Brown resigned last week after being charged with felony bank fraud and misdemeanor campaign finance violations. (On Friday he pleaded guilty to both.) While the D.C. Council will select someone to hold his seat on an interim basis this Wednesday, voters have to choose someone to complete the rest of his term — which is up in 2015.

Though D.C. law would have the special election fall on Oct. 9, the board exercised its discretion in aligning the contest with the general election. (One commentator quipped that it will be known as the “fully-loaded” election, in reference to Brown’s taxpayer-financed luxury SUV.) The move will cost some $300,000 to $400,000, but it will also save the city the $1 million it would cost to have a stand-alone citywide special election. And though the elections will be held on the same day, they will legally be considered separate contests, meaning that candidates can run both for the council’s top jobs and other posts.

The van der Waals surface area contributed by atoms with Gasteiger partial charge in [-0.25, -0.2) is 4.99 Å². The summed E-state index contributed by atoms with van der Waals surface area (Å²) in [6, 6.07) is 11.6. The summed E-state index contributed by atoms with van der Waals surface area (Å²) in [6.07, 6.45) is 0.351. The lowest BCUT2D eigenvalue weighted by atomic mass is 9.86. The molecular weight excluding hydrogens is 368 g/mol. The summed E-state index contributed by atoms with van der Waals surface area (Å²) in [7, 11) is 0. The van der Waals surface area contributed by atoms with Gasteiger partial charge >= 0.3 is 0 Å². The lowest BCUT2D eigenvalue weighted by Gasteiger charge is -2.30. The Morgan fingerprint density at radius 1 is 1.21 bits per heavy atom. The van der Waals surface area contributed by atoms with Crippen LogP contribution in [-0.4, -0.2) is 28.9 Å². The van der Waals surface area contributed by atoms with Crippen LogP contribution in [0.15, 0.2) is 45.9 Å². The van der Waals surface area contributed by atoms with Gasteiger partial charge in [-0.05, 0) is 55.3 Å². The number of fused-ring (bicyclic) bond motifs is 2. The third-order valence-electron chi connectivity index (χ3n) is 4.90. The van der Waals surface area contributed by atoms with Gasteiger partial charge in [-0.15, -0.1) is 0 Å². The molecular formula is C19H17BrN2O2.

Candidates for Brown’s old post will be able to pick up nominating petitions starting Friday, meaning that we’ll soon know who’s in the running. So far Council member Phil Mendelson (D-At Large), who is likely to be selected to hold Brown’s seat until the special election, has hinted that he’s interested, as is Council member Vincent Orange (D-At Large), who ran against Brown for the seat in 2010.

All things considered, it’s looking like the Nov. 6 balloting will be quite the doozy. Not only will D.C. voters get to choose a president and various council offices (including, as of today, the council chair), but they’ll likely be voting on two ethics-related measures: a citizen-led initiative that would ban corporate contributions to local campaigns (if it gets the necessary signatures by early July) and two provisions of a new ethics bill that would allow the council to expel one of its own and forbid elected officials convicted of a felony while in office from remaining in office.

Martin Austermuhle blogs at DCist . The Local Blog Network is a group of bloggers from around the D.C. region who have agreed to make regular contributions to All Opinions Are Local.